Long-Term Outlook of Stock Market Likely Attractive

The long-run outlook for the global stock market is likely to be attractive despite a backdrop of elevated market volatility, below-average growth expectations, and near-0% short-term interest rates, according to Vanguard’s Long-Term Economic and Capital Markets Outlook.  


As a result, balanced-portfolio returns over the next decade have a higher chance of matching their long-run averages than some may think, especially when those returns are adjusted for our outlook of future inflation. In short, the distribution of real returns on a balanced portfolio looks more normal than abnormal.

Other highlights from Vanguard’s report – which outlines its outlook for U.S. economic growth, inflation, interest rates and returns for stocks and bonds in the decade ahead – are as follows:

•  The U.S. economic recovery is likely to continue to grow at a below-average 2%−3% pace, given the continuing concerns about housing, consumer debt and fiscal austerity in Europe and the U.S. Future U.S. economic growth should prove uneven, marked by periodic bouts of market volatility and economic slowdowns in 2012 and beyond.

•  An “inflation paradox” is likely to remain in place for much of the developed world, as the attempts of certain central banks to mitigate the deflationary forces of debt-reduction and fiscal austerity lead others to worry that markedly higher-than-expected inflation is almost certain in the future. Very likely, U.S. inflation should tend to be better behaved, averaging in the 2-3% range over the next several years. The report also discusses why the risk of a repeat of the high-inflationary period of the 1970s and early 1980s is estimated to be less than 10%.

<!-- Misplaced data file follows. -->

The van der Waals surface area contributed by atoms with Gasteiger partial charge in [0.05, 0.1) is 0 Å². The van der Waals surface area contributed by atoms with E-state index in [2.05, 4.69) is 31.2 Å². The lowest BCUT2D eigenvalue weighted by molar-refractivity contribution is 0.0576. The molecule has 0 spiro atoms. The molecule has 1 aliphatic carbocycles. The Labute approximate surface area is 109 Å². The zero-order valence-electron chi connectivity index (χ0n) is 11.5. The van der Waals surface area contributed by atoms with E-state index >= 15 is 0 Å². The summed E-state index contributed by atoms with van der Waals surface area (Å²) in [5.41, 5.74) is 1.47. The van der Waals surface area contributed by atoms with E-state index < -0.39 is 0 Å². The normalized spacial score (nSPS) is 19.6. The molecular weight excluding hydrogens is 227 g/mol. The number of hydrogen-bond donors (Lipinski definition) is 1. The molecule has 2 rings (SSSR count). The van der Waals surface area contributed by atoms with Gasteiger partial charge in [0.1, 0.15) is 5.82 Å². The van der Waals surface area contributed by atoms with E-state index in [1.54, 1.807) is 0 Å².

•  Given the outlook for Federal Reserve policy, real (inflation-adjusted) interest rates are likely to remain negative for years. This outlook is unfortunate for savers, who, collectively, remain the “sacrificial lambs” of monetary policy.

•  The return outlook for broad bond portfolios is muted. The expected long-run median return of the broad taxable U.S. fixed income market most closely resembles the historical bond returns of the 1950s and 1960s. The diversification benefits of bonds are expected to persist despite the tendency for slightly higher interest rates over the next decade.

•  Contrary to some suggestions that the next decade warrants a radically new investment strategy, Vanguard maintains its long-held view that the principles of portfolio construction remain unchanged, given the expected risk-return trade-off among stocks and bonds.

To view the report in its entirety, visit https://institutional.vanguard.com/2012outlook.